I don’t completely understand this, though I get the general idea. I haven’t seen the email yet, so if you have already sent it let me know, maybe you need to give me your email and I’ll email you. I have a couple more questions, which will probably give away my newb-ness to this, here goes:
You are controlling 3 pins (1,2 and 5) with PWM, running them at 200Hz and turning off/on from .NET, correct? It doesn’t look like you are precisely controlling when the 200Hz starts and stops. Why aren’t you able to just take PWM pin from .NET and set it to go at 200Hz?
There are lots of variables set here that don’t appear to be used so I’m guessing they are used elsewhere, such as PWM1TCR. Can you give more context so I can see how they are used or are they in pwm.c/h? Where is pwm.c/h found or is that what you are emailing me?
Is Pclk the clock used to drive PWM? How did you arrive at 18Mhz?
I get how the cycle width gives you 200Hz (5000 * 200 = 1M), what is nominal center for? Is it because there is some delay in the PWM turning on and off which makes it 3000 and not 5000 cycles long?
In my case I need to take a given binary rep of a byte, say 10010100 and generate PWM in sequence - A low tone, say 1000Hz for all the zeros and a high tone, say 1200Hz for the ones with the timing between bits based on the baud rate. I think I’ll just be doing the same thing you have in here, but I’ll be doing the content of Pwm_Start and Stop inside one method based on an incoming byte array, doing the above per byte. Sound reasonable?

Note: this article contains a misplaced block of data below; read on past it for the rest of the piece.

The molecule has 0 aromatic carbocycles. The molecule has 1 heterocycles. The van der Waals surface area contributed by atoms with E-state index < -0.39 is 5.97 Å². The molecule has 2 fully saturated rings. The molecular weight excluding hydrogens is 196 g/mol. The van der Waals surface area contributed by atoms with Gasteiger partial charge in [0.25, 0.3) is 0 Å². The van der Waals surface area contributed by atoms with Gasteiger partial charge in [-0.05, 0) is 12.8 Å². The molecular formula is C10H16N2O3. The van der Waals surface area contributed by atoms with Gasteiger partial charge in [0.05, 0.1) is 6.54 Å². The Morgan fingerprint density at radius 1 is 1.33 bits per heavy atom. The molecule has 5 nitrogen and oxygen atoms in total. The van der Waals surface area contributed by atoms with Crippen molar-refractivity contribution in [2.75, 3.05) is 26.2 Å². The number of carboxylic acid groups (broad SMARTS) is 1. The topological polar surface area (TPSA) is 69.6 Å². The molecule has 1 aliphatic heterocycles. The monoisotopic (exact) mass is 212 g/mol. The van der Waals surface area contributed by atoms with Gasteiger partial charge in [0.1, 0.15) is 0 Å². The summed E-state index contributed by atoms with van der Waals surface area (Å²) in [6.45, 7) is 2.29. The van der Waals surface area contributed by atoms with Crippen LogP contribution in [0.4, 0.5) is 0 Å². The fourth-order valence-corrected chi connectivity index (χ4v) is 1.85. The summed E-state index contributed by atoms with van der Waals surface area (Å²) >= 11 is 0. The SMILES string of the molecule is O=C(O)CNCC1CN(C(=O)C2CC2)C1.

Here is the code I’m using right now that only works for low baud rates since once I reach 100 baud the Thread.Sleep is around 10ms which becomes not terribly reliable.
const int CHARBITS = 5;
const int START = 1;
const int STOP = 1;
const int BAUD = 75;
static int INTER_BIT_DELAY = (1000 / BAUD);
//tones in Hz for low(space) and high(mark)
const int HIGH = 2295;
const int LOW = 2125;
private static void SendByte(PWM signal, byte c)
for (int i = 0; i < START; i++)
int b = 1;
for (int i = 0; i < CHARBITS; i++, b *= 2)
RTTYBit(signal, c & b);
for (int i = 0; i < STOP; i++)
static void RTTYBit(PWM signal, int b)
signal.Set(b > 0 ? HIGH : LOW, 90);